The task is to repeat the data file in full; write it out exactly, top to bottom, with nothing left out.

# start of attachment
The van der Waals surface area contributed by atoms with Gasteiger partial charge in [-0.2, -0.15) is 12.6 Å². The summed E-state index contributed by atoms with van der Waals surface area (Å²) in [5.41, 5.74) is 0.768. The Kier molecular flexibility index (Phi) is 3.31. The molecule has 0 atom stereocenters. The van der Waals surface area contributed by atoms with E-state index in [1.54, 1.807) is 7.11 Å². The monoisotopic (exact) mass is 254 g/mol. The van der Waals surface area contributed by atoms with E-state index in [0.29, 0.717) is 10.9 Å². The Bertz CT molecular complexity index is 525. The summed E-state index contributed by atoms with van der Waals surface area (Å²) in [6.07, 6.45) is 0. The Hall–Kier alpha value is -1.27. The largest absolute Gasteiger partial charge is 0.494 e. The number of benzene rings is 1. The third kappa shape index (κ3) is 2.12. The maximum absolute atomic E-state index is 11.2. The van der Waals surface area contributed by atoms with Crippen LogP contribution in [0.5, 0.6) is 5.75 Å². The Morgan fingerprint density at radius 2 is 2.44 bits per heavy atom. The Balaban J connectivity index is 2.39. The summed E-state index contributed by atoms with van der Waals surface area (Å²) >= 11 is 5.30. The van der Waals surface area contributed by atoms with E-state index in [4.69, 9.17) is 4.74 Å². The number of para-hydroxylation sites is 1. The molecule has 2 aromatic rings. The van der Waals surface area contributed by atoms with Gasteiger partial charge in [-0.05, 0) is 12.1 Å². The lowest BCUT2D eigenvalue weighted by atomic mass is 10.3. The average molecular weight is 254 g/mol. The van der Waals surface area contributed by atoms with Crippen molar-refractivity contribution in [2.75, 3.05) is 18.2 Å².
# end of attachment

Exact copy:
The van der Waals surface area contributed by atoms with Gasteiger partial charge in [-0.2, -0.15) is 12.6 Å². The summed E-state index contributed by atoms with van der Waals surface area (Å²) in [5.41, 5.74) is 0.768. The Kier molecular flexibility index (Phi) is 3.31. The molecule has 0 atom stereocenters. The van der Waals surface area contributed by atoms with E-state index in [1.54, 1.807) is 7.11 Å². The monoisotopic (exact) mass is 254 g/mol. The van der Waals surface area contributed by atoms with E-state index in [0.29, 0.717) is 10.9 Å². The Bertz CT molecular complexity index is 525. The summed E-state index contributed by atoms with van der Waals surface area (Å²) in [6.07, 6.45) is 0. The Hall–Kier alpha value is -1.27. The largest absolute Gasteiger partial charge is 0.494 e. The number of benzene rings is 1. The third kappa shape index (κ3) is 2.12. The maximum absolute atomic E-state index is 11.2. The van der Waals surface area contributed by atoms with Crippen LogP contribution in [0.5, 0.6) is 5.75 Å². The Morgan fingerprint density at radius 2 is 2.44 bits per heavy atom. The Balaban J connectivity index is 2.39. The summed E-state index contributed by atoms with van der Waals surface area (Å²) >= 11 is 5.30. The van der Waals surface area contributed by atoms with E-state index in [4.69, 9.17) is 4.74 Å². The number of para-hydroxylation sites is 1. The molecule has 2 aromatic rings. The van der Waals surface area contributed by atoms with Gasteiger partial charge in [-0.05, 0) is 12.1 Å². The lowest BCUT2D eigenvalue weighted by atomic mass is 10.3. The average molecular weight is 254 g/mol. The van der Waals surface area contributed by atoms with Crippen molar-refractivity contribution in [2.75, 3.05) is 18.2 Å².